Reis added this he is a big believer that innovation is not so much about having a superior technology, especially in Middle Eastern markets. “It’s still about getting things done,” he said. “Even if the business model might not be the most phenomenal billion dollar opportunity, it’s execution and whatever you can show that you can execute is sending a strong signal to me as an investor.”
Meanwhile, also on the judging panel, Emirati serial entrepreneur H.E. Alia Al Mazrouei advises founders to invest more time in research and understanding their specific market before pitching.
“I think [my advice to founders is] to have much more realistic projects, not something that’s already in the market… something that you feel is different, [not something where] there are already many applications in the market that are serving the same purpose,” Al Mazrouei said during an interview on the sidelines of the competition. “So, when pitching for something, try to be different and [show] how different can you be.”
The businesswoman added that she looks for a combination of things during a pitch, including “the passion the person has”, “how different the idea is”, and whether the idea would work as a long term solution.
“It has to be something that will sustain,” she said.
“I think they have to do a lot of research to make sure that the idea is new and if it existed how different can they be from whatever applications are already there in the market today. They need to understand the market better – every market is completely different, and you can’t say that if this worked in the States that it’s going to work here.”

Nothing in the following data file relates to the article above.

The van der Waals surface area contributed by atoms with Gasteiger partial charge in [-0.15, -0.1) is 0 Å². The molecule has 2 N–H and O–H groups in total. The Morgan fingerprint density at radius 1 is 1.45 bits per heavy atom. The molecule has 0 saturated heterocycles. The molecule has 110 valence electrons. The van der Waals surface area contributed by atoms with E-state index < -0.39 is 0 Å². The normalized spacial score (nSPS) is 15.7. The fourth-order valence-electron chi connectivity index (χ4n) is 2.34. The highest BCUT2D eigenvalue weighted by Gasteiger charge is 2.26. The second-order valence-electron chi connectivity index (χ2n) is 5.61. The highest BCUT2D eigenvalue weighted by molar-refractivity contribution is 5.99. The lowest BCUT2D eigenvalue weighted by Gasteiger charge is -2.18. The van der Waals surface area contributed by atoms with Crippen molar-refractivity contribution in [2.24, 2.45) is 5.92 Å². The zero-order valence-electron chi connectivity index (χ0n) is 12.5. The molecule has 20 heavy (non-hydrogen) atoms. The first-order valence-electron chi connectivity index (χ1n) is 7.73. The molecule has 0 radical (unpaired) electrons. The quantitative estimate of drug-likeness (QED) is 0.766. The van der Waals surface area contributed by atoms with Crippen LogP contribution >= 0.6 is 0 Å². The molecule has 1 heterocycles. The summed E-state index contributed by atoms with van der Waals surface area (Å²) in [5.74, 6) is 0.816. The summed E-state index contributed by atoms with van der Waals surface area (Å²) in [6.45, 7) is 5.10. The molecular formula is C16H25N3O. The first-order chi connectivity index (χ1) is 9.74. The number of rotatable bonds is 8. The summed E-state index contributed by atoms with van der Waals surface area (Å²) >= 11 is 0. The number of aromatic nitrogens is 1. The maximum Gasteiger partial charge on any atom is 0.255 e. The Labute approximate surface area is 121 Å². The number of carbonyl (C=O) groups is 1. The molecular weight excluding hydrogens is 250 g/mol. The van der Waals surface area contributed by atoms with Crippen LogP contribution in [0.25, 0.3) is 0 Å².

Also, because regulations in each country differ and vary, she said, founders need to realize that what would work in the UAE might not work abroad and vice versa.
However, existing ideas correctly tweaked for the local market hold great potential, of course.
Making reference to Careem and Souq, Al Mazrouei added that she believes the UAE is a “very good base and hub” to support SMEs and companies from the UAE to go international.
“Careem was a mimic of Uber, yet it was bought, and similarly Souq was a mini-Amazon and they got bought – these come from the UAE,” she said.
Al Mazrouei added that the pitches she saw at this edition of the Dubai Smartpreneur Competition have progressed to become “much more advanced” than what she used to see a few years ago.
DTEC’s Reis added that the competition provides a valuable platform for startups to present and ecosystem players to get access to deal flow.
“This is part of my job: screening, scouting, finding the next maybe Careem hopefully,” he said. “For me it’s a good opportunity to see startups which I would not have otherwise seen, which could be potential candidates. Ultimately the more we stimulate this ecosystem, the more startups we see that might succeed, the better it is for the whole of Dubai.”
The Dubai Smartpreneur Competition is an initiative launched by the Dubai Chamber of Commerce and Industry in collaboration with Smart Dubai to support entrepreneurship in the emirate.